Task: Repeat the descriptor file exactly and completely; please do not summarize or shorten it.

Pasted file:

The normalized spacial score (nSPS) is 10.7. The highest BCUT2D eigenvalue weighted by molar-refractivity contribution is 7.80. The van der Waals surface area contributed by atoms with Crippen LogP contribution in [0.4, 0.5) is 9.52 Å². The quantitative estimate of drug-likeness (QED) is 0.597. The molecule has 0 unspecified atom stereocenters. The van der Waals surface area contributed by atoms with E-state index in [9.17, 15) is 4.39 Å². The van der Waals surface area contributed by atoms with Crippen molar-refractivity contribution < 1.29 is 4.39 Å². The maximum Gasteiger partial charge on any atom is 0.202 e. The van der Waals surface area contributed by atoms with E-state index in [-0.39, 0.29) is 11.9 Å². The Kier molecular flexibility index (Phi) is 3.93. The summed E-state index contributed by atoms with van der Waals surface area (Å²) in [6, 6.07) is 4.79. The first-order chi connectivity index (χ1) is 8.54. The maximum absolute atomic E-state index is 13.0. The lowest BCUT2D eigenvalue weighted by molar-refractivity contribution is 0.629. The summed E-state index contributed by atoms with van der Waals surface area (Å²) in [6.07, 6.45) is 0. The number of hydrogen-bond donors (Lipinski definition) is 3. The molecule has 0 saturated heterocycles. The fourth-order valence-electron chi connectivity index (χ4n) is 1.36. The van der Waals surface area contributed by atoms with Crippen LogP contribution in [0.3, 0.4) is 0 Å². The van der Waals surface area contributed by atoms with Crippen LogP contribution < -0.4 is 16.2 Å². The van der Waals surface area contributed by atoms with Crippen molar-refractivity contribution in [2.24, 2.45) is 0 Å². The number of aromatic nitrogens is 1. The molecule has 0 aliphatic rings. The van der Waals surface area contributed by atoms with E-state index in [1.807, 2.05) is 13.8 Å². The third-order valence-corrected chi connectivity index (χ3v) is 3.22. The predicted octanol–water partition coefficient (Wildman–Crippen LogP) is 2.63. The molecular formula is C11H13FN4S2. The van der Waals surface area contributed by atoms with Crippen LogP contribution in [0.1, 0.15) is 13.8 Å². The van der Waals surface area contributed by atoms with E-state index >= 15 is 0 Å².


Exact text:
The normalized spacial score (nSPS) is 10.7. The highest BCUT2D eigenvalue weighted by molar-refractivity contribution is 7.80. The van der Waals surface area contributed by atoms with Crippen LogP contribution in [0.4, 0.5) is 9.52 Å². The quantitative estimate of drug-likeness (QED) is 0.597. The molecule has 0 unspecified atom stereocenters. The van der Waals surface area contributed by atoms with E-state index in [9.17, 15) is 4.39 Å². The van der Waals surface area contributed by atoms with Crippen molar-refractivity contribution < 1.29 is 4.39 Å². The maximum Gasteiger partial charge on any atom is 0.202 e. The van der Waals surface area contributed by atoms with E-state index in [-0.39, 0.29) is 11.9 Å². The Kier molecular flexibility index (Phi) is 3.93. The summed E-state index contributed by atoms with van der Waals surface area (Å²) in [6, 6.07) is 4.79. The first-order chi connectivity index (χ1) is 8.54. The maximum absolute atomic E-state index is 13.0. The lowest BCUT2D eigenvalue weighted by molar-refractivity contribution is 0.629. The summed E-state index contributed by atoms with van der Waals surface area (Å²) in [6.07, 6.45) is 0. The number of hydrogen-bond donors (Lipinski definition) is 3. The molecule has 0 saturated heterocycles. The fourth-order valence-electron chi connectivity index (χ4n) is 1.36. The van der Waals surface area contributed by atoms with Crippen LogP contribution in [0.3, 0.4) is 0 Å². The van der Waals surface area contributed by atoms with Crippen LogP contribution < -0.4 is 16.2 Å². The van der Waals surface area contributed by atoms with Crippen molar-refractivity contribution in [2.24, 2.45) is 0 Å². The number of aromatic nitrogens is 1. The molecule has 0 aliphatic rings. The van der Waals surface area contributed by atoms with E-state index in [1.807, 2.05) is 13.8 Å². The third-order valence-corrected chi connectivity index (χ3v) is 3.22. The predicted octanol–water partition coefficient (Wildman–Crippen LogP) is 2.63. The molecular formula is C11H13FN4S2. The van der Waals surface area contributed by atoms with Crippen LogP contribution in [0.1, 0.15) is 13.8 Å². The van der Waals surface area contributed by atoms with E-state index >= 15 is 0 Å².